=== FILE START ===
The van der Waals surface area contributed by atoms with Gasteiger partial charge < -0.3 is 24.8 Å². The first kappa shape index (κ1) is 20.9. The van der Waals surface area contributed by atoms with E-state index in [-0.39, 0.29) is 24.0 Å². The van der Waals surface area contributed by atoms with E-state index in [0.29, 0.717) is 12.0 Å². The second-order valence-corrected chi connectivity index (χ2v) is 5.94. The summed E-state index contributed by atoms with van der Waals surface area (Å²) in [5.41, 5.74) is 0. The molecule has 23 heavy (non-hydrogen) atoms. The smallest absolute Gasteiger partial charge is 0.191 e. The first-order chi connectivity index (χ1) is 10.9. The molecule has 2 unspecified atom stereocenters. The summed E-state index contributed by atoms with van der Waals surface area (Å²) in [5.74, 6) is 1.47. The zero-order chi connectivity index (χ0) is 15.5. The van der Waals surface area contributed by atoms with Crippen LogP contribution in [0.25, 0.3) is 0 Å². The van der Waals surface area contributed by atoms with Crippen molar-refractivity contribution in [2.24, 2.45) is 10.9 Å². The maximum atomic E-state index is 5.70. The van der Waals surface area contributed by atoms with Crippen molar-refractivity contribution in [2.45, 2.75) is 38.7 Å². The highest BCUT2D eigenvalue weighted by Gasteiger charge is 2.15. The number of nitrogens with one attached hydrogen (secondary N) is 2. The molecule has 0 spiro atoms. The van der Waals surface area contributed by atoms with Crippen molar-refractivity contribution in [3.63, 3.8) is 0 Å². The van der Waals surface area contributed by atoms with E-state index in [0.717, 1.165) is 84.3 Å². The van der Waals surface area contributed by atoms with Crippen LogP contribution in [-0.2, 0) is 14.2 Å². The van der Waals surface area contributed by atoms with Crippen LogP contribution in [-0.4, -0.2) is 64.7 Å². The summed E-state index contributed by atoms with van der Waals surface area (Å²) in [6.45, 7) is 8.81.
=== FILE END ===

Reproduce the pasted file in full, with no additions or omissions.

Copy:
The van der Waals surface area contributed by atoms with Gasteiger partial charge < -0.3 is 24.8 Å². The first kappa shape index (κ1) is 20.9. The van der Waals surface area contributed by atoms with E-state index in [-0.39, 0.29) is 24.0 Å². The van der Waals surface area contributed by atoms with E-state index in [0.29, 0.717) is 12.0 Å². The second-order valence-corrected chi connectivity index (χ2v) is 5.94. The summed E-state index contributed by atoms with van der Waals surface area (Å²) in [5.41, 5.74) is 0. The molecule has 23 heavy (non-hydrogen) atoms. The smallest absolute Gasteiger partial charge is 0.191 e. The first-order chi connectivity index (χ1) is 10.9. The molecule has 2 unspecified atom stereocenters. The summed E-state index contributed by atoms with van der Waals surface area (Å²) in [5.74, 6) is 1.47. The zero-order chi connectivity index (χ0) is 15.5. The van der Waals surface area contributed by atoms with Crippen LogP contribution in [0.25, 0.3) is 0 Å². The van der Waals surface area contributed by atoms with Crippen molar-refractivity contribution in [2.24, 2.45) is 10.9 Å². The maximum atomic E-state index is 5.70. The van der Waals surface area contributed by atoms with Crippen molar-refractivity contribution in [2.45, 2.75) is 38.7 Å². The highest BCUT2D eigenvalue weighted by Gasteiger charge is 2.15. The number of nitrogens with one attached hydrogen (secondary N) is 2. The molecule has 0 spiro atoms. The van der Waals surface area contributed by atoms with Crippen molar-refractivity contribution in [3.63, 3.8) is 0 Å². The van der Waals surface area contributed by atoms with E-state index in [0.717, 1.165) is 84.3 Å². The van der Waals surface area contributed by atoms with Crippen LogP contribution in [-0.2, 0) is 14.2 Å². The van der Waals surface area contributed by atoms with Crippen LogP contribution in [-0.4, -0.2) is 64.7 Å². The summed E-state index contributed by atoms with van der Waals surface area (Å²) in [6.45, 7) is 8.81.